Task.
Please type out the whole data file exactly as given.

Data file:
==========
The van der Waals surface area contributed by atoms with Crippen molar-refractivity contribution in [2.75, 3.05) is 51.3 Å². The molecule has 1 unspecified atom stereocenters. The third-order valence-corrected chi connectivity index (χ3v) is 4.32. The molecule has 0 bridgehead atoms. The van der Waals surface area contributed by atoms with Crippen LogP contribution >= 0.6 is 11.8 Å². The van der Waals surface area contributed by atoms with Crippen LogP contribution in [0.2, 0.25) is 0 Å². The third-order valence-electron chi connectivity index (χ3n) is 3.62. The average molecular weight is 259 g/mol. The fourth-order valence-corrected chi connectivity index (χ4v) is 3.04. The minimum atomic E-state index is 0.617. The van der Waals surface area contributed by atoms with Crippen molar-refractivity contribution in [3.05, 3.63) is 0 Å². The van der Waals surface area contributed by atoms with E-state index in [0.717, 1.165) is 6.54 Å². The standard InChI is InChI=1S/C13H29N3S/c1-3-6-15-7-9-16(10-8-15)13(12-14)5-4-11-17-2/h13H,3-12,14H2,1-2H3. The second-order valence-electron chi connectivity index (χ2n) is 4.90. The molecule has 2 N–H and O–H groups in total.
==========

The van der Waals surface area contributed by atoms with Crippen molar-refractivity contribution in [2.75, 3.05) is 51.3 Å². The molecule has 1 unspecified atom stereocenters. The third-order valence-corrected chi connectivity index (χ3v) is 4.32. The molecule has 0 bridgehead atoms. The van der Waals surface area contributed by atoms with Crippen LogP contribution >= 0.6 is 11.8 Å². The van der Waals surface area contributed by atoms with Crippen LogP contribution in [0.2, 0.25) is 0 Å². The third-order valence-electron chi connectivity index (χ3n) is 3.62. The average molecular weight is 259 g/mol. The fourth-order valence-corrected chi connectivity index (χ4v) is 3.04. The minimum atomic E-state index is 0.617. The van der Waals surface area contributed by atoms with Crippen molar-refractivity contribution in [3.05, 3.63) is 0 Å². The van der Waals surface area contributed by atoms with E-state index in [0.717, 1.165) is 6.54 Å². The standard InChI is InChI=1S/C13H29N3S/c1-3-6-15-7-9-16(10-8-15)13(12-14)5-4-11-17-2/h13H,3-12,14H2,1-2H3. The second-order valence-electron chi connectivity index (χ2n) is 4.90. The molecule has 2 N–H and O–H groups in total.